Electric baseboard heaters are easy to install and work great in homes where there's no other source of fuel or duct work to connect the rooms to a central heating unit. However, making a few mistakes when setting up this form of heating can make it almost impossible to keep the room comfortable. Make sure your installation is handled correctly from the beginning with these five tips.
Consider the Placement
Where you locate the baseboard heater in the room greatly effects how well it heats the room and how much electricity it uses. Try to find a spot in each room that meets all of these requirements:
- On the coldest wall, which is usually an exterior wall or adjoining an unheated space like a garage
- Located under a window, which helps circulate the air
- Sitting at least one inch above the floor, which lets cool air flow up into the heating element
- Away from any vinyl materials, such as drapes or wallpaper, and thin paperboard or fiberboard.
Maintain the Clearances
If you're only adding a single small baseboard heater to a room, you may be tempted to ignore the safety clearances recommended by the manufacturer. However, mounting the heater where it's too close to the side walls and furniture in the room can cause a house fire that your home insurance policy won't cover. Each model has specific clearance requirements, but in general you'll need at least six inches to a foot between the heater and everything else in the room, except for the flooring materials and non-vinyl drapes. Fabric drapes can hang just two inches in front of the heater, or two inches above it.
Avoid Electrical Outlets
To add another limit to complicate placement, you'll also need to watch out for electrical outlets. You can't place a baseboard heater underneath an outlet, even if you never use it or have replaced the usual face plate with a solid one. If the only wall with space for a heater has an outlet or two on it, consider hiring an electrician to remove the fixtures and the wiring behind the wall so you can put the space to good use.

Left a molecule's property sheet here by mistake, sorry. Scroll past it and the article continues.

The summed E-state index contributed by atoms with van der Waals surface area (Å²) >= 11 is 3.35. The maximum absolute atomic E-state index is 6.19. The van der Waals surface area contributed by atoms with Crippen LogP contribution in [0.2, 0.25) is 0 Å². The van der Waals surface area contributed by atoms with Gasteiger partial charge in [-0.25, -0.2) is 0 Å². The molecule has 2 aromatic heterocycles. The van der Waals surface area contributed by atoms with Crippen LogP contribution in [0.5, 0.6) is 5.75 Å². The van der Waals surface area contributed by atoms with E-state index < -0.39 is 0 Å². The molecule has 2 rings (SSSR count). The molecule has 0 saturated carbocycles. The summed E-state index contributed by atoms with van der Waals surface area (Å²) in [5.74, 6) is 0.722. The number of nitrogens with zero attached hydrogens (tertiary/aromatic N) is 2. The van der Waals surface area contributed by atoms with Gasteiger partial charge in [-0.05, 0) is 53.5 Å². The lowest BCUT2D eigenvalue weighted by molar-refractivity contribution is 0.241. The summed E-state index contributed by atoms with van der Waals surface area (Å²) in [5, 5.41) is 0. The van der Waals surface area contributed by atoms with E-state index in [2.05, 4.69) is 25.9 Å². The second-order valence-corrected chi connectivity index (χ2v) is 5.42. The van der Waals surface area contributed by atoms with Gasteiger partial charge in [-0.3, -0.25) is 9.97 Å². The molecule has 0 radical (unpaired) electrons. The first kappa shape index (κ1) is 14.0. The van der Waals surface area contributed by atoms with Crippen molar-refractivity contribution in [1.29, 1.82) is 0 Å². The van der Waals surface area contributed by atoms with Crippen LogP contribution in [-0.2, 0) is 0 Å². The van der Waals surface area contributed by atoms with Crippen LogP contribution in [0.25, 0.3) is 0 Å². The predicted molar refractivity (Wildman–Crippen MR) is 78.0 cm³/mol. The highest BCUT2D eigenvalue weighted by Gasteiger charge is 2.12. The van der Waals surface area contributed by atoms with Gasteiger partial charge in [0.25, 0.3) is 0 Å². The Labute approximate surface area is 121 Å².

Many baseboard heaters have outlets built into them so you can still plug in low draw devices after giving up a wall outlet. Just be sure to follow the rules on what you can plug into those integrated outlets so you don't trip your circuit breaker or damage the wiring.
These horizontal heaters may come in a wide variety of finishes and styles, but sometimes you just can't find the right look to match the rest of your decor. Almost all metal heaters are safe to paint with water-based paints. If you're trying to paint a brand new model during installation, use a fine grit sandpaper on the factory finish to make sure the water-based primer and paint adhere properly. Make sure to tape up the heater so that paint doesn't drip inside the case and get on the heating element.
Refuse to Recess
Finally, don't ask the installers, such as McLaughlin Air Conditioning Co Inc., to cut into the drywall and recess the heater. Baseboard heaters are designed to be mounted on the surface so that the heat flows out and up into the room. If you tuck the heater into the wall even by half an inch, the heat will go into the wall instead and could start a fire. Low-profile heaters minimize the lost space, but you're going to have to deal with at least an inch or so of protrusion out from the wall instead of trying to create a flush installation that puts your home at risk for damage.